After Steve McQueen’s historic Best Picture Oscar win for 12 Years a Slave, McQueen solidified his status as one of the very best directors working today. The win was a gigantic milestone that would seem to enable McQueen to take on any project of his choosing. Instead, he disappeared from the film world for almost five years. Now, director Steve McQueen is back with his most commercial film to date in Widows. For this stylish action-thriller, McQueen has put together a fantastic cast that includes Viola Davis, Liam Neeson, Colin Farrell, Daniel Kaluuya, Robert Duvall and Michelle Rodriguez. Despite having all the ingredients for a great movie, however, Widows fails to become anything memorable.
At first glance, Widows is a simple, straightforward story. It takes place in Chicago, where a criminal group of four men die in the middle of a heist, taking two million dollars to the grave in the process. Each of the men leaves behind a widow, who are approached by the men their husbands stole from and are forced to repay their debt. Given a one month deadline, the group of widows must band together in order to steal enough money to repay their debts and start their lives over.
The first thing that stands out about this film is how well it is shot. The beginning of the film does a terrific job in introducing almost everyone involved in the story in a quick yet effective scene. The rest of the film continues with wonderful camerawork that turns Widows into a slick and stylish action-thriller that is a beauty to look at. There is a lot of juxtaposition between the poor and the affluent neighborhoods in Chicago that serve to explain certain character’s motivations. It is also a film that is filled with great performances. Daniel Kaluuya is just magnificent as the ruthless villain, Jatemme Manning, and Viola Davis is excellent as the headstrong protagonist, Veronica Rawlings. Elizabeth Debicki also stands out for her surprisingly layered performance as Alice, one of the Widows joining Veronica in the last heist designed by her husband, Harry (Neeson), before his death.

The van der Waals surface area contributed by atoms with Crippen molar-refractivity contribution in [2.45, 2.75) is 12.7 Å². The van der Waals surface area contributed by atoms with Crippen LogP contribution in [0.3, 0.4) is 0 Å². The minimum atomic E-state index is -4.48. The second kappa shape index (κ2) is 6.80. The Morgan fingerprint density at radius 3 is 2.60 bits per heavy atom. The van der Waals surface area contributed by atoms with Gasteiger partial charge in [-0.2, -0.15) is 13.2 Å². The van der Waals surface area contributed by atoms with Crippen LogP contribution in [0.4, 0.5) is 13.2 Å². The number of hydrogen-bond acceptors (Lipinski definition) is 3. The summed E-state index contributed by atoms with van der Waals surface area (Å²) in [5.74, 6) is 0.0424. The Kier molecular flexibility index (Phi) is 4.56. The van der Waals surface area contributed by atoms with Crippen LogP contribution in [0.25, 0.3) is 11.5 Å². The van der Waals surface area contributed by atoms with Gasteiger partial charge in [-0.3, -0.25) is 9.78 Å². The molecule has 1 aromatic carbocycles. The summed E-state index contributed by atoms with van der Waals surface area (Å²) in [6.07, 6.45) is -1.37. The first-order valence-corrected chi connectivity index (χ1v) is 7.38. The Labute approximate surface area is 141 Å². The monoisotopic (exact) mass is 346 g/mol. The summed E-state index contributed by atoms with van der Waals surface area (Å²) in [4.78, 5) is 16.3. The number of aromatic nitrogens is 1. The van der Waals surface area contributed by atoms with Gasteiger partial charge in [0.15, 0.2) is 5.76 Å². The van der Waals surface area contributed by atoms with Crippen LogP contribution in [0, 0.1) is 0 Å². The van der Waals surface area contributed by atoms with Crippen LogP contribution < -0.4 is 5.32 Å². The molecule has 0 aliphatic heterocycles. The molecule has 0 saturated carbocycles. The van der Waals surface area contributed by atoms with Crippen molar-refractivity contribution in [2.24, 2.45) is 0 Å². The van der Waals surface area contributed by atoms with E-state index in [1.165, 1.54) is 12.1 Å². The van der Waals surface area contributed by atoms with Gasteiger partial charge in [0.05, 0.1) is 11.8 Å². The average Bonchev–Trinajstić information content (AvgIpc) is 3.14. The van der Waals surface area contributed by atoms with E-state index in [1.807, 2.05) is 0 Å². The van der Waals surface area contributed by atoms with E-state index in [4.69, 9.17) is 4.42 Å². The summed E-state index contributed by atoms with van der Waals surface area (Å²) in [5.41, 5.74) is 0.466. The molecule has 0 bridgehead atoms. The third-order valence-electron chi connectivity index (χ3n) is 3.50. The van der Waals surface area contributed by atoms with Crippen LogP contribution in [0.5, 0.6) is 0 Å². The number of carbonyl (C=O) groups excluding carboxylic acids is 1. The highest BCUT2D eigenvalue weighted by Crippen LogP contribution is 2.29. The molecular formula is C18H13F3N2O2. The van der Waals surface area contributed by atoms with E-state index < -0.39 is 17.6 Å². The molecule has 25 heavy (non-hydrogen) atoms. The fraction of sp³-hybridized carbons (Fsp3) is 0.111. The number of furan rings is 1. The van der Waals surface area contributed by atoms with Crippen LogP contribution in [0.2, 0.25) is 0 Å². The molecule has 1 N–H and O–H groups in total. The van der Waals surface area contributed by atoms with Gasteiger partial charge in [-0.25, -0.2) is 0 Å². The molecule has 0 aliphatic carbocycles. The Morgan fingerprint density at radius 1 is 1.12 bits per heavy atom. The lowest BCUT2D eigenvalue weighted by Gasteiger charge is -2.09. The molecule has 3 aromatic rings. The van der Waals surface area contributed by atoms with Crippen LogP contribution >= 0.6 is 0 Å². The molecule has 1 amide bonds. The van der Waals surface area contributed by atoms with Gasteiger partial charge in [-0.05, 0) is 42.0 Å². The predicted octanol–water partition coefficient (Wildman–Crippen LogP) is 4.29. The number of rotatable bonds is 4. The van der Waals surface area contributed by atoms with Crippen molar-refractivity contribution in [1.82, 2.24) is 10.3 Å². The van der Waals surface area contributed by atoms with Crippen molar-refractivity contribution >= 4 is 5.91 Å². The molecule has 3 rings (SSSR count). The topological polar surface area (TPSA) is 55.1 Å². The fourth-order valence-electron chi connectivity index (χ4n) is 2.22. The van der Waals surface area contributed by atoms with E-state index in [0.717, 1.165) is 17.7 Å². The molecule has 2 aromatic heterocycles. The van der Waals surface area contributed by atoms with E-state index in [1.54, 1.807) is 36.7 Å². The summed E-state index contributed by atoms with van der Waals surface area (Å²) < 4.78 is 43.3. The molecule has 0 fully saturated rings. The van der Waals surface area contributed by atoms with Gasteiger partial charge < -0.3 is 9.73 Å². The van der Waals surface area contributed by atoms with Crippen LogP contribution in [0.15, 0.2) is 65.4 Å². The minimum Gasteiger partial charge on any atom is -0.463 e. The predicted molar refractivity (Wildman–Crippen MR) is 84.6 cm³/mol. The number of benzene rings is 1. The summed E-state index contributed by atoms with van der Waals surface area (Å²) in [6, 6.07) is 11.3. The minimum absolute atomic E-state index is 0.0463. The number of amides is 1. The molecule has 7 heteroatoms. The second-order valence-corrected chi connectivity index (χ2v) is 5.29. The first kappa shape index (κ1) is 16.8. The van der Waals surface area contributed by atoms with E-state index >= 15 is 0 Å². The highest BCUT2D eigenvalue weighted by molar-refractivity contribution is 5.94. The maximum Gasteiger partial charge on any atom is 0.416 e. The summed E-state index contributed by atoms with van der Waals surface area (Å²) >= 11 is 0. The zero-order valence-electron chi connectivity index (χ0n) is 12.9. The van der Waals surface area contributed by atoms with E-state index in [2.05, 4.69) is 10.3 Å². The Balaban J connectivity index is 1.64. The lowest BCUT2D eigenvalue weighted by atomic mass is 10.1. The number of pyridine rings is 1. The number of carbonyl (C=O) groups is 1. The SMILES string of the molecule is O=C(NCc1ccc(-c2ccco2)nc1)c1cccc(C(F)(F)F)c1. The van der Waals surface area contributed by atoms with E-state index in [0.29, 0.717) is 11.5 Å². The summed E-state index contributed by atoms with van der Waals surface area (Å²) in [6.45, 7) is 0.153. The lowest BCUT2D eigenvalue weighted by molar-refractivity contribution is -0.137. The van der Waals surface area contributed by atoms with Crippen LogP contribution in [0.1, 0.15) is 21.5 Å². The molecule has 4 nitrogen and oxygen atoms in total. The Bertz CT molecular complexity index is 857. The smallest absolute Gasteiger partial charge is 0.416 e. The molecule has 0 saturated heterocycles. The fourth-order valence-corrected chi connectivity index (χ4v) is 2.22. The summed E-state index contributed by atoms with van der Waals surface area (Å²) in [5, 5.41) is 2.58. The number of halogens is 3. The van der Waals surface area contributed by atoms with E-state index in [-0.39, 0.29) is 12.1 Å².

Despite how good the film looks and how great the performances are, Widows still fails to live up to its sky-high potential. The more the story develops, the more plot holes that are shown. There are too many characters that simply show up when it is convenient for the story but that eventually just vanish. The characters also make a lot of downright unjustifiable decisions that no real person would ever make. Sadly, despite its best attempt to be unpredictable, you can see its twists and turns coming from a mile away.
At the end of day, no amount of technical prowess can rescue this film from itself. Widows failed the moment it decided to complicate the story and include unnecessary plot twists. The motivations behind certain characters, specifically that of Harry and why he designed his last heist, just don’t make sense. Daniel Kaluuya’s Jatemme is one of the film’s best characters, until he inexplicably becomes a completely different type of man from what he is originally made out to be. Widows has such a strong start that it is unbelievable to see how messy it becomes. As great as Steve McQueen is, it seems he tried to juggle too many things at once and the result left a lot to be desired.
If there was one word to describe Widows, it would be “frustrating”. It has an intriguing story and a stellar cast led by an incredible director. On the technical side of things, Widows is excellent and among the very best of 2018. I suspect some of the acting performances and the cinematography will garner some awards attention, and it is well-deserved. The most frustrating thing is that it tries so hard to be more than it needs to be, so it loses the audience along the way. Widows’ high points are so high that it makes its low points sting even more. This is by far Steve McQueen’s weakest film, and one of 2018s biggest disappointments.
|RELEASE DATE:||November 16 2018|
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